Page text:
KOVI KONOWIECKI | LONG BEACH CA, USA
Kovi Konowiecki (b.1992) was born in Long Beach, California. He holds a BA in Media Communications from Wake Forest University and an MA in Photography from University of the Arts London. After playing professional soccer in Germany and Israel, he turned to photography as a way to document the things around him and shed light on different aspects of his identity. Kovi was shortlisted for the 2016 Taylor Wessing Photographic Portrait Prize, and was the first ever nominee to have two images shortlisted for the first place prize.
What is your work about?
Although the medley of photographs submitted are not all from the same series, they portray people and scenes that I have encountered on my travels throughout southern California, the desert in particular.
My work is very much an extension of my identity. Often focusing on portraiture, I take pictures of individuals, groups of people, and places that have had a large impact on my upbringing and my current state of mind. My subjects are often outcasts of contemporary society, existing in a liminal space of simultaneous belonging and disconnection.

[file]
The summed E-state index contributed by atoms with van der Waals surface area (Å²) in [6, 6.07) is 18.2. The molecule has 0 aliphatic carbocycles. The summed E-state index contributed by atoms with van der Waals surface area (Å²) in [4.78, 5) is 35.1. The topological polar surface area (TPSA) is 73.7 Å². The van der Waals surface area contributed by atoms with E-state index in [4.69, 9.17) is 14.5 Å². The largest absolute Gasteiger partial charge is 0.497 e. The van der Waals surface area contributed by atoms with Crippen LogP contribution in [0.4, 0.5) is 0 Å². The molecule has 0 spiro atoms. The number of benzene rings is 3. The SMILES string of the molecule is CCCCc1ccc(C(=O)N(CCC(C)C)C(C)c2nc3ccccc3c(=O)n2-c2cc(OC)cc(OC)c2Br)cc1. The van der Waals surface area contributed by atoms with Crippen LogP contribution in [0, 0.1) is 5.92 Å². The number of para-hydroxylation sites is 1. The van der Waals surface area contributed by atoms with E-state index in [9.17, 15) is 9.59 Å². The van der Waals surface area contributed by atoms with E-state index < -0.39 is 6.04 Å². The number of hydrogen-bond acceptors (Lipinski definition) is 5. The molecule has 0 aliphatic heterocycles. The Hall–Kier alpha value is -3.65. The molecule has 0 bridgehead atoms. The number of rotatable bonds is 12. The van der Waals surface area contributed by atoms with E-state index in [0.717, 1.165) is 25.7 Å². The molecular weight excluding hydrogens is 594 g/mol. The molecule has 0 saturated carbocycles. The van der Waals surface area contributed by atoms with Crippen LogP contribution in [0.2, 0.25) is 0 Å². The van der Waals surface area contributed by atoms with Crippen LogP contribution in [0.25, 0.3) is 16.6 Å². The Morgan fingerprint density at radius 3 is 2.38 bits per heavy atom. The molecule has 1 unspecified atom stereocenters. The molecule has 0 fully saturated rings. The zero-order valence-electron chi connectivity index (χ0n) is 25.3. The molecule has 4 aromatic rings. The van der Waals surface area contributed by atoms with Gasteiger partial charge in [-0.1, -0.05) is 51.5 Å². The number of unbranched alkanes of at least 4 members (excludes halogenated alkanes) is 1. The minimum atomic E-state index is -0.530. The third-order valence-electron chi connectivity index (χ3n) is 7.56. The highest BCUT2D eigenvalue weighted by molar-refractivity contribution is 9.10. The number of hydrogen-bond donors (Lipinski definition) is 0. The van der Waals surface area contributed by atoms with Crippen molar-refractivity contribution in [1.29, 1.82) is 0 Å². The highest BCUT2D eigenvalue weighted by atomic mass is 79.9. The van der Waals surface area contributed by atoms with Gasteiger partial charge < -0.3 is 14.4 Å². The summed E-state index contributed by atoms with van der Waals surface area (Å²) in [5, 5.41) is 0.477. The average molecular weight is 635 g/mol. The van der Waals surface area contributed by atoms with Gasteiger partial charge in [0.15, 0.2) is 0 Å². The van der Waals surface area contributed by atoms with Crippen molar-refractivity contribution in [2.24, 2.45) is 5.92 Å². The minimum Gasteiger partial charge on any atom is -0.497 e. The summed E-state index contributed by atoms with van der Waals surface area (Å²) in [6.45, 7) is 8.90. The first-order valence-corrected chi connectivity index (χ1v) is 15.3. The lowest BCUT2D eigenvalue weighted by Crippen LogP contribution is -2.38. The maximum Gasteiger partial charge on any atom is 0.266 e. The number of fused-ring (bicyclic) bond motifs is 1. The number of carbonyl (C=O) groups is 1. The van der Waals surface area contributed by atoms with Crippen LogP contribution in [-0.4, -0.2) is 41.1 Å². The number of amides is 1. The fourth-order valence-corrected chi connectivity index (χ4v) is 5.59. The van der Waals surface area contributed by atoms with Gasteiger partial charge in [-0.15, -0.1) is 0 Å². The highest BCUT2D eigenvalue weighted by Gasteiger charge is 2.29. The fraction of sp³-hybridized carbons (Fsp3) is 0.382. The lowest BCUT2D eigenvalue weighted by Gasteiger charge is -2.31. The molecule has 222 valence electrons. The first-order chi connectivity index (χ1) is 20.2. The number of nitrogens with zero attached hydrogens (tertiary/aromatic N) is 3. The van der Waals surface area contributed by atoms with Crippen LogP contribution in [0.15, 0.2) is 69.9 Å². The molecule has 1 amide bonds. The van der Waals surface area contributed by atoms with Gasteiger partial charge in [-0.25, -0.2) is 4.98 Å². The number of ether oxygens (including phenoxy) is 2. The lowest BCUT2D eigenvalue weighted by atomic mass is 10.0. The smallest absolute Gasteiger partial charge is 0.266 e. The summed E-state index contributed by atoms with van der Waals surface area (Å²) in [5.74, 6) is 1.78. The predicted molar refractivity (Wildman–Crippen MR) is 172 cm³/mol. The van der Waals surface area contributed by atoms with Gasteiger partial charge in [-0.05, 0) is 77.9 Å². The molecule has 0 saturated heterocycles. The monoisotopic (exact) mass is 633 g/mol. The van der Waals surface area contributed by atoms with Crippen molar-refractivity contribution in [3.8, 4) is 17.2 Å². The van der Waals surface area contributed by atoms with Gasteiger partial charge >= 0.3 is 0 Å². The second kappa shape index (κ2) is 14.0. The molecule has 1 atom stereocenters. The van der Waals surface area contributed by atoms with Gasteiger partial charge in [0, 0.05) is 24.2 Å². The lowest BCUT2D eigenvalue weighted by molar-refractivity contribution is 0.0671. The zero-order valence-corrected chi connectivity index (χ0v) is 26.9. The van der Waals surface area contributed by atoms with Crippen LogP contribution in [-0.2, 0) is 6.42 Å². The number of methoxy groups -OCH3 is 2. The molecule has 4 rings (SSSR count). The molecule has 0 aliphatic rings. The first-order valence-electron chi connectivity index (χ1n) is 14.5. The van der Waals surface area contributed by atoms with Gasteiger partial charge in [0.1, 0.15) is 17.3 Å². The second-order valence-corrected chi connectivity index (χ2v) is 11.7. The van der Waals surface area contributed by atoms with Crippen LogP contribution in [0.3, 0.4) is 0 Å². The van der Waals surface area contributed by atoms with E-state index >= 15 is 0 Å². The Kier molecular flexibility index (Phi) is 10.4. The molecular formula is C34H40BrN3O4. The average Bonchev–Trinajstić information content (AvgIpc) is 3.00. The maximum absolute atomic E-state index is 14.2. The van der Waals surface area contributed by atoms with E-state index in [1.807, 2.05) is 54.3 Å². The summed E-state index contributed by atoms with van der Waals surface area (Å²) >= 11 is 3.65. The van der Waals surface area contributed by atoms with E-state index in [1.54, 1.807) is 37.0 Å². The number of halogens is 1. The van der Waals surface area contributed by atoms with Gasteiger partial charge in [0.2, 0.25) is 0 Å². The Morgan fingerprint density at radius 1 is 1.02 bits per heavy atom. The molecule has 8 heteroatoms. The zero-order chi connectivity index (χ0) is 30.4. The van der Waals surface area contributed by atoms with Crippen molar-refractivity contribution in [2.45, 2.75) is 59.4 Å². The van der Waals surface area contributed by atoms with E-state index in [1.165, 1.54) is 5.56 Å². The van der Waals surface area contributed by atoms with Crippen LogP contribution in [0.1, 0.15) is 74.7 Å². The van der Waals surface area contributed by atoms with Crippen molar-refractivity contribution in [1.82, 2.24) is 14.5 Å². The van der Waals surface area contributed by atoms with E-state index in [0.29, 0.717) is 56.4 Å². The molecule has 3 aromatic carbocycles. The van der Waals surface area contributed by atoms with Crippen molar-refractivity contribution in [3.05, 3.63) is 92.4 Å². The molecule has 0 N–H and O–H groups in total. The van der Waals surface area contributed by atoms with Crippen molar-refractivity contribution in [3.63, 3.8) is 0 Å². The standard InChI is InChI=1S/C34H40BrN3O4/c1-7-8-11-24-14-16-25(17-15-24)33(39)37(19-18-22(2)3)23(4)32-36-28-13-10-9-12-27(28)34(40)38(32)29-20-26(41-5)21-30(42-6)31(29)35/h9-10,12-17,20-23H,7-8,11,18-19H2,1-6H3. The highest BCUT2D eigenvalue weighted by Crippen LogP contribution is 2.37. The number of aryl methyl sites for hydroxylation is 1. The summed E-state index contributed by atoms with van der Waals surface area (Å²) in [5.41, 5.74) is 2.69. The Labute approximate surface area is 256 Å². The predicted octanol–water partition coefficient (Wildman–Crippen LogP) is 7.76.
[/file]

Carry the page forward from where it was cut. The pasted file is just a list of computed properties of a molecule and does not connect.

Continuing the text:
Although much of my work exemplifies the seemingly commonplace and un-extraordinary, I intend to highlight the beauty of familiarity that can transform the mundane of my surroundings into something very personal in my photographs.
How does photographing on film (or using your material photographic process of predilection) inform your artistic practice?
Making pictures on film is a very special part of my practice. It allows me to slow down and be in the present moment. As someone who is obsessed with documenting, it is very important for me to enjoy the process of making an image just as much (if not more) than the outcome. I become very observant while shooting on film, trying to decide all of the details of a scene or moment that I want to include or leave out of a particular frame. There is also the aspect of uncertainty. It is a way for me to hold onto my memories.
Perhaps most importantly, shooting on film, often with a medium format camera and a tripod, creates a certain interaction between my subjects and myself. Focusing on portraiture, I try to bring out a sense of vulnerability amongst my subjects, and shooting on film helps create that atmosphere. It is a bit more raw and personal.
Not being able to see the final product right away has taught me to trust my ideas. The feeling of finally seeing your image and being satisfied with your vision in the moment the photograph was made is a special one.